The workshop focused on planning for six separate facilities ranging from a sports complex to a historical park. Stakeholders were divided into six groups based on their interest in a particular facility. Each group was led by an individual RVi staff member who helped facilitate the process and the group’s development of a conceptual plan for their respective park.
“The end result was a set of plans for the parks that were actually used in securing funding and developing the facilities,” Smith said. RVi went on to provide complete design and construction services for both of the parks that have been developed to-date (pictured below).
The ultimate goal of all RVi’s public input projects is to create a space that is both a good fit for the community and a responsible use of the land. In going through the public input process, you not only create a sense of ownership of the project among the community, but you also arrive at design solutions that you would not have otherwise.
RVi’s recent Quarry Splash Pad project for Williamson County, which opened last Spring, is an example of a project that has enjoyed remarkable success due to programming elements conceived in public input sessions. Productive public input processes almost always involve the end users of the project – in this case, the end users were ages 3–14.
“The kids brought incredible energy and excitement to the project. Their involvement helped us adults see the experience through their eyes. The children advocated for amenities like the waterfall, water slide, and spray cannons. Now that the splash pad is complete, those features are the most popular areas of the park,” reflects Barbara Austin, Principal-in-Charge of the project.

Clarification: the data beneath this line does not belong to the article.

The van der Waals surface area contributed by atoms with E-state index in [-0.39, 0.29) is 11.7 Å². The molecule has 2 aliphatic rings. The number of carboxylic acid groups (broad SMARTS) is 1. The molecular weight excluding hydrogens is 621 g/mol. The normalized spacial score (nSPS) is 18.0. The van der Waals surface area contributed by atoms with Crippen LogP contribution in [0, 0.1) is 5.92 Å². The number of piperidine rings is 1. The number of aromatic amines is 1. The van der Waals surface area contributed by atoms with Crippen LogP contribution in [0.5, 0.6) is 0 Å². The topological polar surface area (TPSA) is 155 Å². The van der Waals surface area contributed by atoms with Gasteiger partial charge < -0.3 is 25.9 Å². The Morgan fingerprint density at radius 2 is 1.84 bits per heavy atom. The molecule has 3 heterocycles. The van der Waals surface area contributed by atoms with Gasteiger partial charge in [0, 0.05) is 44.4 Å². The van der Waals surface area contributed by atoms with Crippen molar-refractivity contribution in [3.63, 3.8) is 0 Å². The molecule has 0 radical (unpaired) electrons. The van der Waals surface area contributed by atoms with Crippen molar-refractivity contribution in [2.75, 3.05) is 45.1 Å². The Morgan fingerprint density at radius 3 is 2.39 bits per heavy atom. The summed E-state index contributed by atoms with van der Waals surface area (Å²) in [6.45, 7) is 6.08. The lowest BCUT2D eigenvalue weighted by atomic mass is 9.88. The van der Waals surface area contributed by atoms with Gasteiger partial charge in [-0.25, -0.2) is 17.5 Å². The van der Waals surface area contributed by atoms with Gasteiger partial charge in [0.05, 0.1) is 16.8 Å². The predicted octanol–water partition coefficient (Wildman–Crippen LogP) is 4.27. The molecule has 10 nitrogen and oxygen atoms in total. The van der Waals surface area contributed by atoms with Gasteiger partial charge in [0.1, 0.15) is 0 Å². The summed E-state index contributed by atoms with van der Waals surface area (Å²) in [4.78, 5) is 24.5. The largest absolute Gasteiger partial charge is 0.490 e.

The kids also enthusiastically requested a sandbox in which to play – an idea which initially conjured up frightening visions of clogged drains in the minds of the designers and engineers in the room. In working with this idea, RVi integrated water and sand in an educational area of the park designed with a separate water system to prevent such disasters.
“The public input process for the Quarry Splash Pad project allowed us to think beyond our adult frame of reference, and create a really unique and exciting place for kids to enjoy,” Austin said.